Sexual dysfunction is a common symptom in patients with depression and a frequent, poorly tolerated side
effect of antidepressants used in treating their condition. The severity of this impairment can lead to non-adherence to the
very medications prescribed for these patients and interfere with their recovery.
Antidepressant-associated sexual dysfunction reduces patients’ quality of life and therapeutic efficacy, yet physicians may
not appreciate the prevalence of this side effect and how severely it can affect treatment adherence. In untreated patients
with depression, the incidence of sexual dysfunction can be very high, but estimates have varied widely depending on the
assessment method used, and evaluation of global sexual dysfunction (35–45%) versus specific phases of the sexual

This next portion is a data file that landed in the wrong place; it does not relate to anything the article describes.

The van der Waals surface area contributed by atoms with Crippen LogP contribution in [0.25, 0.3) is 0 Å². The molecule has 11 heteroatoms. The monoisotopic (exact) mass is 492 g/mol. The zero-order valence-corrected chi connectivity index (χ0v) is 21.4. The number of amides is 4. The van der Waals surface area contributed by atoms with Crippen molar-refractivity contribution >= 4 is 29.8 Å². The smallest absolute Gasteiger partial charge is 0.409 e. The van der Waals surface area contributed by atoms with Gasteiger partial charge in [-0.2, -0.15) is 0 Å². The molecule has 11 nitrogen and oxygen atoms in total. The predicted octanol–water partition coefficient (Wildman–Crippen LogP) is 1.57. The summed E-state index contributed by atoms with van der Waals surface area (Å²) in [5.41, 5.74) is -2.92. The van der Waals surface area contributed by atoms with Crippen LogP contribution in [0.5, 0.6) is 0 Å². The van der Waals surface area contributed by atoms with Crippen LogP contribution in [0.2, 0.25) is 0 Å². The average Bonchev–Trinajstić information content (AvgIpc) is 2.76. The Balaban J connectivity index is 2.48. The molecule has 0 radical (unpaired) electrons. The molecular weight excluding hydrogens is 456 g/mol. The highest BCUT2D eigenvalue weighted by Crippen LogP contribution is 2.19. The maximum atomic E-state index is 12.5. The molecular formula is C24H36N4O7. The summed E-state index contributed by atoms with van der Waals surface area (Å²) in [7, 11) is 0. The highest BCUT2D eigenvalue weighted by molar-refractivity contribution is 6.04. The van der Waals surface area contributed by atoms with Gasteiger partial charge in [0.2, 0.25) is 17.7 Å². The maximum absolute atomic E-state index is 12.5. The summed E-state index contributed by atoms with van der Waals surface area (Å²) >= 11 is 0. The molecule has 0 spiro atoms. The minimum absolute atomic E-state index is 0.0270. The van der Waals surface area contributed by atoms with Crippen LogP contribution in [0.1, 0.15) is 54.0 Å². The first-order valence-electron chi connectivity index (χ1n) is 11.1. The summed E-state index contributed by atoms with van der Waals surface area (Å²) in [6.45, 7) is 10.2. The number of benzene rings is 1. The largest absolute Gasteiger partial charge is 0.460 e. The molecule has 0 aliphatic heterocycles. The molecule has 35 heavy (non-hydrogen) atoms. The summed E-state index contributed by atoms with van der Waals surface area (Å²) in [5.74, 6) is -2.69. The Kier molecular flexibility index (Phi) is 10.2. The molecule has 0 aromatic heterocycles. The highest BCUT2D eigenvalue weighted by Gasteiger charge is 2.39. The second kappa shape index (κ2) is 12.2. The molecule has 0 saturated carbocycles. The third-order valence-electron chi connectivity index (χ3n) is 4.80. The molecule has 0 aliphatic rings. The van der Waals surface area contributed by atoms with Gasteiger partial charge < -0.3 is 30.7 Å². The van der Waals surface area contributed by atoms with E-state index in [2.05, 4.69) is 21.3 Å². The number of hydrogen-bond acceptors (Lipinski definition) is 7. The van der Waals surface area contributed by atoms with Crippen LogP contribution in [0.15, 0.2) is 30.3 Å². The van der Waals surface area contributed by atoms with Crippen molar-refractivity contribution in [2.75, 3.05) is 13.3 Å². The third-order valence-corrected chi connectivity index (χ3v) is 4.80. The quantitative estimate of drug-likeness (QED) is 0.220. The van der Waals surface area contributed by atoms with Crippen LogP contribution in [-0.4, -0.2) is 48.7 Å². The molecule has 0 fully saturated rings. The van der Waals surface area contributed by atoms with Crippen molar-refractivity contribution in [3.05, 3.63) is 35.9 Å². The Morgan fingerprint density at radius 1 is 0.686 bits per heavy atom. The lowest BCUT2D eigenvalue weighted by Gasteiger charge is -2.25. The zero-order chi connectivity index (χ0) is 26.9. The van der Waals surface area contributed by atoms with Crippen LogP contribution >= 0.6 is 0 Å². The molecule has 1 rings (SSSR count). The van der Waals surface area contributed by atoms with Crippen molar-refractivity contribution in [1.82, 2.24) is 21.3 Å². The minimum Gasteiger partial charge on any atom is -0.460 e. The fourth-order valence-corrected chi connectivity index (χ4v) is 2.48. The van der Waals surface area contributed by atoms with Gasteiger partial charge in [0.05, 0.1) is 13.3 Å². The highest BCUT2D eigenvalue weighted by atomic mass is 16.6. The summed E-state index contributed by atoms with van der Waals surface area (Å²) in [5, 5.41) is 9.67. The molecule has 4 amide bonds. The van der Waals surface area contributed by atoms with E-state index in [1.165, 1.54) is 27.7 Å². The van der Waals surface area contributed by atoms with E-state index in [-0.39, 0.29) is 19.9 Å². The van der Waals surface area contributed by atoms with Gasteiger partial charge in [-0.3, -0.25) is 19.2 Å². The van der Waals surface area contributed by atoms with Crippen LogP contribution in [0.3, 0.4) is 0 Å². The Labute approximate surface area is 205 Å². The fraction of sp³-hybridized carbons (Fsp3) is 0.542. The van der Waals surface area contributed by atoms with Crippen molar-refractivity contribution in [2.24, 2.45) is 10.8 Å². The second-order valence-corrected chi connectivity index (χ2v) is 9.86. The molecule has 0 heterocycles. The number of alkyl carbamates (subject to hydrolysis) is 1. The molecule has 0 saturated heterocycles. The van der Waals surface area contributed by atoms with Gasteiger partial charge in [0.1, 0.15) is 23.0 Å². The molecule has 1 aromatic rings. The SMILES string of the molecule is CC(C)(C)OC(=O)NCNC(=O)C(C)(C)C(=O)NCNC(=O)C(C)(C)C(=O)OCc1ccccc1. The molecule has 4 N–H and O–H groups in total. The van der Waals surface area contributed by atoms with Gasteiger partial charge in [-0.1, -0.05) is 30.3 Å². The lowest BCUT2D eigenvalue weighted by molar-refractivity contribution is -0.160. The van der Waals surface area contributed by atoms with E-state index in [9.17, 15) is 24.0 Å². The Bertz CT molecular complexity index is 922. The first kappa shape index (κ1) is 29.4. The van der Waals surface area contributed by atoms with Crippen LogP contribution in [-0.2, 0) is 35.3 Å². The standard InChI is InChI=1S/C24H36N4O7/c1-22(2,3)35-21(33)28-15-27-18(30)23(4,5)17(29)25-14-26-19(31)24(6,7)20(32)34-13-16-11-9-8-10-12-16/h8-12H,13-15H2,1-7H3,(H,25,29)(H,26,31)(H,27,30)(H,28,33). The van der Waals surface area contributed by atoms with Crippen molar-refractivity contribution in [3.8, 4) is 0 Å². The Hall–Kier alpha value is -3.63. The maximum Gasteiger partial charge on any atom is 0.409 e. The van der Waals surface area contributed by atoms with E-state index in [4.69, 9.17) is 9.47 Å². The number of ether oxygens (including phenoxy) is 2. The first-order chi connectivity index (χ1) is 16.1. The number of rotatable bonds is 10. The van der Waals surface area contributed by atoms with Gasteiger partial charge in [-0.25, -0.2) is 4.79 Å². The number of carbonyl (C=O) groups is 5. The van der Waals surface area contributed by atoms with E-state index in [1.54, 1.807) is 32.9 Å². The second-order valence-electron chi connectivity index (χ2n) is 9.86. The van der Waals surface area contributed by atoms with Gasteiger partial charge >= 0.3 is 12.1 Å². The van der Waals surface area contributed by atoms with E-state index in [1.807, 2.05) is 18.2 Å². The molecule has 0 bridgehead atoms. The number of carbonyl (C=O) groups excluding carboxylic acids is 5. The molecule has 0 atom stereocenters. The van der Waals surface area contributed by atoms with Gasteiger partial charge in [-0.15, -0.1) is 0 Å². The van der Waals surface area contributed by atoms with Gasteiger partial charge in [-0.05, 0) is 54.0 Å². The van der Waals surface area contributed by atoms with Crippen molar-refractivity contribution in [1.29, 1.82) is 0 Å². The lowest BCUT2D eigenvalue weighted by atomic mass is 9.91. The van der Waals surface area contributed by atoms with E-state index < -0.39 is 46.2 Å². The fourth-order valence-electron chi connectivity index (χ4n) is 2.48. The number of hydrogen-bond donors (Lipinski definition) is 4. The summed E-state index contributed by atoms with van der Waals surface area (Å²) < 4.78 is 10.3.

function cycle (60–80%).
This paper provides a brief overview of current sexual dysfunction assessment tools. Patient factors and antidepressant
selection affecting patient adherence are reviewed and the potential for individualized antidepressant treatment is
discussed. The paper also offers potential options, including genetic identification, for managing antidepressant-associated
sexual dysfunction in the hopes of improving patient adherence and treatment success.